One of the most interesting aspects of the project is the way it has struck such a global chord. Rossetti originally wrote the text of the illustrations in Portuguese, and then worked with an Australian woman to translate them to English. A group of Israeli feminists also took it upon themselves to create versions of the illustrations in Hebrew. Now, more people have reached out to Rossetti through Facebook and offered to translate her work into even more languages. Next on the docket? Spanish, Russian, German and Lithuanian.

It’s an inspiring show of global solidarity, but the message of Rossetti’s art is clear in any language. Above all, her images celebrate being true to oneself, respecting others and questioning what society tells us is acceptable or beautiful.

"I can’t change the world by myself," Rossetti said. "But I’d love to know that my work made people review their privileges and be more open to understanding and respecting one another."

From the site: All images courtesy Carol Rossetti and used with permission. You can find more illustrations, as well as more languages, on her Facebook page.

Oooh. I reblogged a partial version of this recently but I didn’t know how many more there were! I LOVE these!

OK SO THERE ARE TONS MORE OF THESE OF THE ARTISTS FB PAGE. GUYS THESE ARE AWESOME.image

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LETS APPLAUD CAROL ROSSETTI EVERYONEimage

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LOOK

(via theyoungwonderwoman)

aydol:

prodigalpen:

RIP Mike Brown. His momma said she didn’t want anymore pics of him laying dead on the street so she shared pics of him as she knew him. This is one…

And I swear if it’s the last thing I do on this bloody website we are gunna make sure this doesn’t get forgotten. If we can’t get justice we’ll get change. The event in ferguson show that things have to fucking change

aydol:

prodigalpen:

RIP Mike Brown. His momma said she didn’t want anymore pics of him laying dead on the street so she shared pics of him as she knew him. This is one…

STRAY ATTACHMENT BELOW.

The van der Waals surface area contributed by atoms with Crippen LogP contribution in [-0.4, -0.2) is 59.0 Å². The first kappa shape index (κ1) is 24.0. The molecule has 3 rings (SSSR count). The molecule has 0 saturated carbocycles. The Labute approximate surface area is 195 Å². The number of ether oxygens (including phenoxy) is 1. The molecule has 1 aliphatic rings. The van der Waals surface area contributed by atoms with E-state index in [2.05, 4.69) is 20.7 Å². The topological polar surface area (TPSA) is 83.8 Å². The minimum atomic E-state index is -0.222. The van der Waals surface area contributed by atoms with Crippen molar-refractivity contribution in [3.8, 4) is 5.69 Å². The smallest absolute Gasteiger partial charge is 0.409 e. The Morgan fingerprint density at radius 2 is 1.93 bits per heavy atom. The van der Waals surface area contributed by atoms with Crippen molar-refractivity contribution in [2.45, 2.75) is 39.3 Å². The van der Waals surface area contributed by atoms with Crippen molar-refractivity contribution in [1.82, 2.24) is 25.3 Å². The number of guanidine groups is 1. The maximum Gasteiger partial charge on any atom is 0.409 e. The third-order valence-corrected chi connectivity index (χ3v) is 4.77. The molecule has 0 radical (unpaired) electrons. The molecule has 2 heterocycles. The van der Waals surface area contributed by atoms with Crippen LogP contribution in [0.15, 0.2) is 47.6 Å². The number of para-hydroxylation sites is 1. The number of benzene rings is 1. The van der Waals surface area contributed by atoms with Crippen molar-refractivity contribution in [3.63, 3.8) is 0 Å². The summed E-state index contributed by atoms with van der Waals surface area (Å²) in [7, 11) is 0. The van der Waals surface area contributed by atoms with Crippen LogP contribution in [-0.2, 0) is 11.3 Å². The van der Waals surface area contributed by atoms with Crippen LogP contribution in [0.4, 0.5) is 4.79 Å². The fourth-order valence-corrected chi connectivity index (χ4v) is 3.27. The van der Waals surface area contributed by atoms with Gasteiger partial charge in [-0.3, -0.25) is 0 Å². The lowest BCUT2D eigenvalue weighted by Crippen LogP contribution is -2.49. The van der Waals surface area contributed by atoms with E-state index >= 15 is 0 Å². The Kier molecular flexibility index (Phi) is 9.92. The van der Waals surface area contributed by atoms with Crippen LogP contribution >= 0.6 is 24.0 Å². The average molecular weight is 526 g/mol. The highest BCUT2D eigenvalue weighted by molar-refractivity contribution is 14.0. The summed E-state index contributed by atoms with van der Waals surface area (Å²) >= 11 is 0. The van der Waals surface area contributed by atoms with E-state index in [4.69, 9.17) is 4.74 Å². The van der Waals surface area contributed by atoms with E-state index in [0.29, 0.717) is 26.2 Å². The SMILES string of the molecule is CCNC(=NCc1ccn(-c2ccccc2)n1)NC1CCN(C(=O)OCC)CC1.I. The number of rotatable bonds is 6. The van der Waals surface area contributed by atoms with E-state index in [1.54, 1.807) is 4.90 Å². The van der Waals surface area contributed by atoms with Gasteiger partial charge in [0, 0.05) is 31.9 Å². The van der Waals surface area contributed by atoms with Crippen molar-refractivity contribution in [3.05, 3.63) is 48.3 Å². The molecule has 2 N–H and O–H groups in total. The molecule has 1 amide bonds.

And I swear if it’s the last thing I do on this bloody website we are gunna make sure this doesn’t get forgotten. If we can’t get justice we’ll get change. The event in ferguson show that things have to fucking change

(via potter-girl-in-the-tardis)

bocchan:

karhide:

windandsalt:

friarpark

#this is not an exaggeration okay #children do say this #children do wonder why they can’t find themselves in the media #don’t fucking tell me it doesn’t matter #it matters so much #children NEED to see themselves represented #or else they grow up feeling inferior and not worthy

okay, story time: i’m a resident actor a children’s theatre company, and we just did peter pan. i was cast as peter because i’m the only one who looks young enough to play the part; but aside from looking young, i look nothing like peter pan. he’s this little white boy with reddish brown hair and i’m an arab/hispanic queer with black hair and freckles. 

our company has a really devoted following, and these kids are reeeally young. after every show, we do autographs as the characters and have to keep up the act, because to a lot of these really young kids, we are who we pretend to be on stage. that terrified me. i’ve done autograph sessions in-character before, but never as such a well-loved character. who, again, is white. i was worried about what children might say.

over the course of the production, we must have performed for close to 500 kids, between the shows we did for families and the shows we did for school field trips.

and i distinctly remember one little white girl who came up to me with a DVD copy of disney’s peter pan, and she had this adorable tinkerbell dress on, and she just stared at me wide-eyed and after a while she said “i have all your movies!!”

first of all, if you don’t think that’s the cutest thing ever, please leave.

and when i asked her what she wanted me to sign, she handed me her DVD and said “by your face.” and she points right at this little white redheaded peter pan with pointy ears who is clearly not me, as if she can’t tell the difference… or she can, and she doesn’t care. similar things happened with different children, but it never lost its charm for me. on the contrary, it really warmed my heart.

by that same token there were many children of color who were affected by seeing a brown peter pan. a lot of them (usually older children) and/or their parents ask me how i got into acting, and if i had any advice for how to get into it. it meant a lot to me that there’s this whole generation of children of color who are going to pursue the arts, because even though i live in a very diverse area, our theatre landscape is still very whitewashed.

anyway, what i’m trying to say isn’t just that representation matters, which it does. what i’m also trying to say is that one less white face in the crowd isn’t going to hurt anyone. i feel like i’ve heard time and again that white people can only identify with white characters, and the whole point of my story is that that’s obviously not true. that kind of behavior, where people only empathize with characters who look like them, has to be taught. and that kind of behavior is racism.

bolding is mine, because that last bit really knocked it out of the park for me

(via theyoungwonderwoman)